“Twenty years ago an adult slapping a young child was acceptable. Today it would cause a major outcry”. Dr Paul Kingston, Professor of Ageing and Mental Health, Staffordshire University and chair of the Leeds Safeguarding Adult Board, insists that “…only when the general Leeds public have the same automatic response to adult abuse will adult safeguarding be considered a success.” He said, “Adults are just as at risk as children.”
Dr Paul Kingston, further discusses adult safeguarding and why the general public are so critical to helping reduce harm by raising the alarm.
“The role of the public is essential. The public needs to raise concerns. We’re only as good as the general public are in reporting to us. The hope is that the public will become as confident in their knowledge of adult safeguarding as they are now about child abuse.
In fact if there are incidences of child abuse, often there are problems in more than one generation of the family. There is often a strong link between child abuse and later adult abuse. The family needs to be treated as a whole. When things go wrong, there are often other relationship problems in the family.
Abuse is just as likely to be committed by a professional or paid carer as a family member, another adult at risk or anyone else. But it can often be difficult for work mates, who regard each other as friend’s not just colleagues, to blow the whistle.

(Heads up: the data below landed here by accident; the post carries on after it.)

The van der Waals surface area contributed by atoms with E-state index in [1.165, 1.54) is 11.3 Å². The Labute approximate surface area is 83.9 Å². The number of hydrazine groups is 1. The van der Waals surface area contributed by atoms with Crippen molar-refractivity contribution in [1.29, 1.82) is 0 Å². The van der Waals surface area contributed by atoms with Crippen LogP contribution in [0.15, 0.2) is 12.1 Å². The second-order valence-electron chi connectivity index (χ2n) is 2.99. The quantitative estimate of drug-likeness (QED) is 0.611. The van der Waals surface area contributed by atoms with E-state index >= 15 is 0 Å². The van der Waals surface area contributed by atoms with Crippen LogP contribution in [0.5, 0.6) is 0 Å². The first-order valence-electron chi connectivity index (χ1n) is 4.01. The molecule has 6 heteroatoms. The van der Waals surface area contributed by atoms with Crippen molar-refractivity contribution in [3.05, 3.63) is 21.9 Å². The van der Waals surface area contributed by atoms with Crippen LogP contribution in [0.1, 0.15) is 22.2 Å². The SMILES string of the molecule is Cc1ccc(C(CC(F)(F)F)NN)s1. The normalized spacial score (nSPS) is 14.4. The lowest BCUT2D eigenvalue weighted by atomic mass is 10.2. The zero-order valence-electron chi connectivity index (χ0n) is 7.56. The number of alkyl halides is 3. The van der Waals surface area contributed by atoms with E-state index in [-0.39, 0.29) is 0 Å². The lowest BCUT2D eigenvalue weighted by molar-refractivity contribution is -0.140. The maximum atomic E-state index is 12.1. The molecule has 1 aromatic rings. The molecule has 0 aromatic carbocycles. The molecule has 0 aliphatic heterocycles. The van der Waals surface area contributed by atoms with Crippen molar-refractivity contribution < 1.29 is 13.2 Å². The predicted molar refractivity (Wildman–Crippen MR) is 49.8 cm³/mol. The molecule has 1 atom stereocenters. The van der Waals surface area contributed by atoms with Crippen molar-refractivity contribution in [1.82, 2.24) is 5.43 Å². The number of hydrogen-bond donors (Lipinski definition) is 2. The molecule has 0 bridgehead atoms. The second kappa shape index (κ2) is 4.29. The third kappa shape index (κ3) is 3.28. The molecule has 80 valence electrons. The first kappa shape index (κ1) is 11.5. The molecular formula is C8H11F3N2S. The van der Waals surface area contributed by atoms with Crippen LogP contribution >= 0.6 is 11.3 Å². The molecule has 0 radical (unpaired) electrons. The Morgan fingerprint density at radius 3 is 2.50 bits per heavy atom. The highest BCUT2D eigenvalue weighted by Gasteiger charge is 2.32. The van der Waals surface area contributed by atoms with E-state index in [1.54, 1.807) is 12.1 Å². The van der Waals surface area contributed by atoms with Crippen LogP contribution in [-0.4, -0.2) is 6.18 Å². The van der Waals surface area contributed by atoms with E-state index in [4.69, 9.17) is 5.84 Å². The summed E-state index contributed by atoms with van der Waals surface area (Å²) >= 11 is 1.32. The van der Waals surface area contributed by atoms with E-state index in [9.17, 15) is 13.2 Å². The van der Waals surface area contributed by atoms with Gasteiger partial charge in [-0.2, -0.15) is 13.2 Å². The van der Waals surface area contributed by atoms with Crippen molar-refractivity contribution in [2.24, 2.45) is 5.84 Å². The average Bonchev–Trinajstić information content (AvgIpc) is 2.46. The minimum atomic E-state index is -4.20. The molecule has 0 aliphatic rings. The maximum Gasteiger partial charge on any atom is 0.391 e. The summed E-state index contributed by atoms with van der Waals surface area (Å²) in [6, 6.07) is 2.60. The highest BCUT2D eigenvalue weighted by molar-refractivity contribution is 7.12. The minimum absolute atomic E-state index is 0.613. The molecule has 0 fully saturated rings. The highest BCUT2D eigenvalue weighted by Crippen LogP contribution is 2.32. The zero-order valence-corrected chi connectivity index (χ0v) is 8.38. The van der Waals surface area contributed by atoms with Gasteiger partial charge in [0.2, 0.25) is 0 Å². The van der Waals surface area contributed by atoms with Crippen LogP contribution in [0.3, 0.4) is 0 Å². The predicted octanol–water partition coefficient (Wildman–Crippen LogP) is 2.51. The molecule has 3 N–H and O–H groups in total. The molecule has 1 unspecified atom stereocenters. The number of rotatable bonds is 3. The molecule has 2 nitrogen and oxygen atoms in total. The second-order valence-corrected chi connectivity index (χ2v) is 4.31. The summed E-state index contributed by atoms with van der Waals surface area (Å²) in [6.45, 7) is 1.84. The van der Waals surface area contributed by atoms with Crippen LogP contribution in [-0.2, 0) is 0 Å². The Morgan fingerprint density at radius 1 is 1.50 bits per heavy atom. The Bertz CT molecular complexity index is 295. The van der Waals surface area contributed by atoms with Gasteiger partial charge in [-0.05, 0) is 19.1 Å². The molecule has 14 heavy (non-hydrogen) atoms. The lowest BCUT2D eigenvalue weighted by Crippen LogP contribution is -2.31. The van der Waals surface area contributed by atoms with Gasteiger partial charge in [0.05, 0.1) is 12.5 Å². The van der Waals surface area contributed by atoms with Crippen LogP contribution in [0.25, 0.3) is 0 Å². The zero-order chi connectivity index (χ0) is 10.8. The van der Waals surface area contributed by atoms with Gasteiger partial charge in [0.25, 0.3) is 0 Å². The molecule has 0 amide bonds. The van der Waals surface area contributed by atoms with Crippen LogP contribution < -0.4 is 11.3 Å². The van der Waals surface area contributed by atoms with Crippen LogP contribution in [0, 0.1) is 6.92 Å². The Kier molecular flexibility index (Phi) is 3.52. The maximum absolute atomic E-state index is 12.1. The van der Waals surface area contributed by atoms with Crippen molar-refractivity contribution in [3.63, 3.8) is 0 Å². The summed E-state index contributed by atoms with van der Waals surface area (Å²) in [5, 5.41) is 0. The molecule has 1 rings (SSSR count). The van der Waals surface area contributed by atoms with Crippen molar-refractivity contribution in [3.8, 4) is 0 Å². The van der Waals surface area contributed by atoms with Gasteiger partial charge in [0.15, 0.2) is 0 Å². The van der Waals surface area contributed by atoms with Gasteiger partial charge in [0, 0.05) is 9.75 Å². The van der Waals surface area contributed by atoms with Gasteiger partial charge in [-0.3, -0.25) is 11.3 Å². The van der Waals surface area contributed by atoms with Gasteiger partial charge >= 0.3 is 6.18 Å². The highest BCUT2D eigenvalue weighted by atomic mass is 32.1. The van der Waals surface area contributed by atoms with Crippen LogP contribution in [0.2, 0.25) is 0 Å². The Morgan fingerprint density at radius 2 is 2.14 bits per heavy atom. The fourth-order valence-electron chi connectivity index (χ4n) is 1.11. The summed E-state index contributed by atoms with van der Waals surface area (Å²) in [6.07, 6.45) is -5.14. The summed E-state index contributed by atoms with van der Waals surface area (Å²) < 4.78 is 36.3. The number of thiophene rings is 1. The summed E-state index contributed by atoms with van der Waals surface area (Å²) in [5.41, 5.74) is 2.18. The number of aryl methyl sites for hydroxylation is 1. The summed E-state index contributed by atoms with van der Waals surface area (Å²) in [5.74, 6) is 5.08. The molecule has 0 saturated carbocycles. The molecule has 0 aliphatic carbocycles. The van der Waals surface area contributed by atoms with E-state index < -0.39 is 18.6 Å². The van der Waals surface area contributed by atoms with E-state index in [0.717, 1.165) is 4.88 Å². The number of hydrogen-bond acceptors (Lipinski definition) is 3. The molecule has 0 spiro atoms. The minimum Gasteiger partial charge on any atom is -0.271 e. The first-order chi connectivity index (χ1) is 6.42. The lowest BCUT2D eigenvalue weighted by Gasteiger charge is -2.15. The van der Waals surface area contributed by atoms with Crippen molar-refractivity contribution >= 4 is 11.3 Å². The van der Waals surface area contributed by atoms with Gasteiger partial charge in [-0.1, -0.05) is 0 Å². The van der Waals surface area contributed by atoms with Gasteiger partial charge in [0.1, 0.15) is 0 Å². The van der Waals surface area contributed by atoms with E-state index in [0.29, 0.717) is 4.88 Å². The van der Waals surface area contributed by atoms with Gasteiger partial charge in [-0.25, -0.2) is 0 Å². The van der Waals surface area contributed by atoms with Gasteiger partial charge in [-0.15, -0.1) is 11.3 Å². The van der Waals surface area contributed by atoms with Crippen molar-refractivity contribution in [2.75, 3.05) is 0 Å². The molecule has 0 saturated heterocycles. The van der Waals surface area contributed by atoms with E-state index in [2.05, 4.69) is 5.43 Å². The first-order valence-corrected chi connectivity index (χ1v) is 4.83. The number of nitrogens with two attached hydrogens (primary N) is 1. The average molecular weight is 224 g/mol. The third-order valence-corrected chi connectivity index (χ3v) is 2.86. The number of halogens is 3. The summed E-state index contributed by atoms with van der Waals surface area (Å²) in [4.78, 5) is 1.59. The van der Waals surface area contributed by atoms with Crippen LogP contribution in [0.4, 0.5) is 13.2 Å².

The best way forward is for all services – adults, children’s, community safety is to start working together and provide support in all areas of peoples’ lives.”
The safe-guarding team have also provided us with a case study below of how safeguarding has helped one individual live a ‘Better Life’.
Mike is in his early 20s; he attends college and lives at the family home with his mother and father. Mike has autism which means he has difficulty with social situations and needs support with some aspects of his life.
One day, Mike tells his social worker about the problems he is having with his father. Mike reports that his father often tells him he is ‘useless’ and a ‘waste of space’. Mike says his father gets very frustrated with him and has hit him on occasion. Mike is very upset and does not know what to do.
A safeguarding referral was made by the social worker. Mike chose to stay with a relative whilst the concerns were being investigated. The safeguarding investigation uncovered a range of difficulties that Mike was having at home. The deteriorating health of Mike’s mother was adding to the stress of family life, and Mike’s father had difficulty understanding and coping with his autism.
A case conference meeting was held to review the findings of the investigation and to consider how best to support Mike in the future. The meeting included Mike, his family and all the people involved in supporting Mike. Mike decided he did not want to live at home anymore. A supported tenancy placement was found for Mike, where he is learning to develop his independent living skills and is gaining new friendships. Mike continues to visit his mother regularly at the family home. He knows that he can be collected or go to a relative’s home nearby if there are any problems when he visits. However, in this way he has managed to maintain contact with his mother and father without the pressures that have led to abusive incidents at home. Mike is pleased with these new arrangements.
Our thanks to Dr Kingston for sharing his thoughts for the Better Lives blog.